What is a Fiduciary Duty?
A fiduciary duty is when an employee has a common law obligation to put his employer’s interest above his own.
It is the duty of a fiduciary to act honestly and in good faith, always with a view to the best interests of the employer.
Who has a Fiduciary Duty?
Select employees, mostly in high-powered management positions who have a “directing hand” have a fiduciary duty placed upon them via the common law.
The law does not lightly impose a fiduciary duty on every employee or even every manager. This is because the duties that a person who is found to be a fiduciary must perform are quite demanding.
In general, an employee has a fiduciary duty when his employer, by the nature of his position, imposes trust and confidence upon him for a continual basis, relying upon him in reaching business decisions independently.
Lower-level managers can have a fiduciary duty too. However, this is generally only reserved for employees who can leave their employers vulnerable to post-termination competition or those employees who have responsibility for handling a large amount of the employer’s cash. Indeed, in one case, a cashier was found to be a fiduciary:
In our view, where an employee is entrusted with the keys to the till and tasked with handling funds belonging to his or her employer, then that employee ought properly to be regarded as standing in a fiduciary relationship with his or her employer with respect to the handling of those funds. This is especially so where, as here, the employer is a small company with few employees and limited oversight of those employees.581257 Alberta Ltd. v. Balwinder Aujla (Lexology)
In summary, these general characteristics of employment relationships signify a fiduciary duty upon an employee:
- The fiduciary has scope for the exercise of some discretion or power.
- The fiduciary can unilaterally exercise that power or discretion so as to affect the beneficiary’s legal or practical interests.
- The beneficiary is peculiarly vulnerable to or at the mercy of the fiduciary holding the discretion or power.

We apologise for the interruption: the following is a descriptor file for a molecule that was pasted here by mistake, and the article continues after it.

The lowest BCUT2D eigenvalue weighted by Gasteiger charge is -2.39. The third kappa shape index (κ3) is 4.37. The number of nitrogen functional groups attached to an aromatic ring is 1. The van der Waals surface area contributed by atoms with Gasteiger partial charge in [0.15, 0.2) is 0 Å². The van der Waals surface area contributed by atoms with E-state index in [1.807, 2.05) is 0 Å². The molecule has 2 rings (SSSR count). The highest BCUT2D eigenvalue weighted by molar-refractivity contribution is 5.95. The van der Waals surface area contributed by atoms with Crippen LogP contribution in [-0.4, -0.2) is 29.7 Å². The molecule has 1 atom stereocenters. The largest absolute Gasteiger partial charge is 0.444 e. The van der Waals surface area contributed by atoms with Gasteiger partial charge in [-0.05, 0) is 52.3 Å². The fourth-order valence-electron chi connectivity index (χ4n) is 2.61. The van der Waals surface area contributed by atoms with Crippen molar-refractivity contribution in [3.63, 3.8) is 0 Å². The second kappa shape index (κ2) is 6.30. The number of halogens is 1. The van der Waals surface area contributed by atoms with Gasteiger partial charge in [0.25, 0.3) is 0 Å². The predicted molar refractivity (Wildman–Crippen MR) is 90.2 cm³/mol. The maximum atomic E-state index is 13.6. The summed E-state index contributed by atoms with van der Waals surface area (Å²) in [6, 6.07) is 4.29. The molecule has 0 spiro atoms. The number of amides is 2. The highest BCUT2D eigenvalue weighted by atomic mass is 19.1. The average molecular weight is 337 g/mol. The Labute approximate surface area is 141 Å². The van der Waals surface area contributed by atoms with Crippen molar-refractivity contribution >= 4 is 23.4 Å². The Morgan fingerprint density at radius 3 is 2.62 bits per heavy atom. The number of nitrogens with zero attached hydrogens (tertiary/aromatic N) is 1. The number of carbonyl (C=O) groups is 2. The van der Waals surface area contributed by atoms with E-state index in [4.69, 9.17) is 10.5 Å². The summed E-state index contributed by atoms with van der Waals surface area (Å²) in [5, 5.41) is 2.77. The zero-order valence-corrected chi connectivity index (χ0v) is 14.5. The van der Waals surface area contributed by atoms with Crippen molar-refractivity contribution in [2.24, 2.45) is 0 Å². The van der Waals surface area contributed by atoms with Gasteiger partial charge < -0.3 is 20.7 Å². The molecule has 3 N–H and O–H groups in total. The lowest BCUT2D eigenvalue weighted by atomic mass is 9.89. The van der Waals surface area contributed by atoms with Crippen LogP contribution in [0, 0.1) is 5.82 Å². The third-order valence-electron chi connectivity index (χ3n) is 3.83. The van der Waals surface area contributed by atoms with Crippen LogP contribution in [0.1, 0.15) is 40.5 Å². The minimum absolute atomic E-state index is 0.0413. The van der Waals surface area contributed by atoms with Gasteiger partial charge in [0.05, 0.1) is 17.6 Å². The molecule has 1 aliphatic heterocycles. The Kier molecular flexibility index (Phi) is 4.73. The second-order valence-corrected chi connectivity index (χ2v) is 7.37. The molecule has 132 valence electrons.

Obligations of Fiduciary Employees
An employee who stands in a fiduciary relationship to his employer has an obligation of loyalty, good faith, honesty and avoidance of conflict of duty and self-interest. The employee must act honestly and with a view to advancing the employer’s best interests.
For example, fiduciary employees cannot enter into engagements in which they have a personal interest that conflict with anything the employer does, or realistically may do, without first making full disclosure and obtaining the employer’s consent.
Likewise, fiduciary employees cannot obtain for themselves either secretly or without the approval of the company any business advantage or opportunity belonging to the employer.
Similarly, fiduciary employees cannot use their position and influence in the employer and opportunities afforded by their employer to set up a competing business or to solicit the employee’s employees to join him.
Breach of Fiduciary Duty
If an employee breaches his duty of loyalty, he seriously risks being terminated for cause.
Also, ex-fiduciary employees can be sued for disgorgement of profits made in breach of their duties.
The case law indicates that there are two potential ways to calculate damages for breach of fiduciary duty in an employment context. One is an accounting of profits made by the party who breached the duty, while the other method focuses on the loss suffered by the party which was owed the duty: see Canadian Industrial Distributors Inc. v. Dargue (1994), 1994 CanLII 7319 (ON SC).
In any event, a fiduciary duty is a serious imposition, and all employees who have this duty imposed upon them by law must be careful to avoid conflict and to act with increased responsibility at all times. In addition, they should know that they will have a heightened burden if their employer alleges something against them which is or was against their employer’s best interests. This can be anything in the employment law sphere from competition to harassment in the workplace.
Jeff is a lawyer in Toronto who works for a technology startup. Jeff is a frequent lecturer on employment law and is the author of an employment law textbook and various trade journal articles. Jeff is interested in Canadian business, technology and law, and this blog is his platform to share his views and tips in those areas.